Devin Pugh played football for Weber State in 2011 and 2012, then, after his coach Ron Mcbride retired, found himself out of a scholarship when the new administration pulled it. Pugh tried to transfer to another Division I school, but had his offers rescinded after he was not granted a transfer waiver from the NCAA that would have allowed him to change schools without sitting out a year. Instead, Pugh enrolled at Division II CSU Pueblo on a smaller scholarship.
On Thursday, Pugh filed a suit against the NCAA on the basis that its regulations surrounding transferring and scholarships violate U.S. antitrust laws. His lawyer Steve Berman filed the suit on his behalf in a United States District Court in Indianapolis, where the NCAA is based.
The suit stated:
“Student-athletes who jockey for these scholarships suffer severe penalties for transferring, while NCAA coaches are allowed to job hop, reaping enormous financial benefits and rising to earn more than $3 million per year,” said Steve Berman, managing partner of Hagens Berman and lead attorney representing the class of student-athletes. “Devin’s story is just one example of the double-standard the NCAA has against student-athletes in the multibillion dollar industry of college sports, and we believe hardworking student-athletes like Devin shouldn’t be punished.”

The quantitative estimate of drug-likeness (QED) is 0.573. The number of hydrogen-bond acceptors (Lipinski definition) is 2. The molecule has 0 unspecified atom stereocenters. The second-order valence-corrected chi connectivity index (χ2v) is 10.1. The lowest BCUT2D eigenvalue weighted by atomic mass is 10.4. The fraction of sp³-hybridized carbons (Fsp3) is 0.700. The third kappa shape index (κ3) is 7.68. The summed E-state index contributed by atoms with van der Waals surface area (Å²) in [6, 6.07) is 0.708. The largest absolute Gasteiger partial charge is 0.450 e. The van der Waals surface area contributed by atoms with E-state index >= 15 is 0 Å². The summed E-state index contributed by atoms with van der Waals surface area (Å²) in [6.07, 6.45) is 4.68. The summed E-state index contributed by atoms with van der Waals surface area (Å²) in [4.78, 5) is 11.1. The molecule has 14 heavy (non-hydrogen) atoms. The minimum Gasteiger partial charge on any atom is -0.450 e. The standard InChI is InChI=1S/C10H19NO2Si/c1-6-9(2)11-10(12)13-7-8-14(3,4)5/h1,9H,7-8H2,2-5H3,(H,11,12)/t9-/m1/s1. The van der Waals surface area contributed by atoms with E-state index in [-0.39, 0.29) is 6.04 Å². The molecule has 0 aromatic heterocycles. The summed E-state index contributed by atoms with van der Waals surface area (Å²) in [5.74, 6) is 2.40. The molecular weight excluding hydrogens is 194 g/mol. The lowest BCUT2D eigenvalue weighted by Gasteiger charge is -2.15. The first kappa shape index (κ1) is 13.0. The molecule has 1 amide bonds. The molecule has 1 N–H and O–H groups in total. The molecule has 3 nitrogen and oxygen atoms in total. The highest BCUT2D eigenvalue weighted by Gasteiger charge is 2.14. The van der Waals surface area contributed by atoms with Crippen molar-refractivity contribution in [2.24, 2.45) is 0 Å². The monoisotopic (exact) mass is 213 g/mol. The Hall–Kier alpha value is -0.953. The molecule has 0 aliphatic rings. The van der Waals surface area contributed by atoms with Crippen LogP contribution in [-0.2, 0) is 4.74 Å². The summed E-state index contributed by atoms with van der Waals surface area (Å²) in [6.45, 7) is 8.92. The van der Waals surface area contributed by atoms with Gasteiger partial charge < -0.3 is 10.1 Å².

The suit also pointed out the high salaries of coaches, while also noting that those coaches were free to move between jobs without a mandatory period of time off:
. . . at least 34 Division I head football coaches now earn more than $3 million per year, even prior to the calculation of what can often be performance bonuses in excess of $1 million, and that at least 37 Division assistant coaches earn more than $600,000 per year, prior to the calculation of performance bonuses. Annual revenues for the NCAA’s 2007-2008 fiscal year were $614 million.
“We are unaware of the specific facts of the plaintiff. However, it appears that many of the allegations are patterned after litigation filed by this lawyer in other cases.”
Photo via AP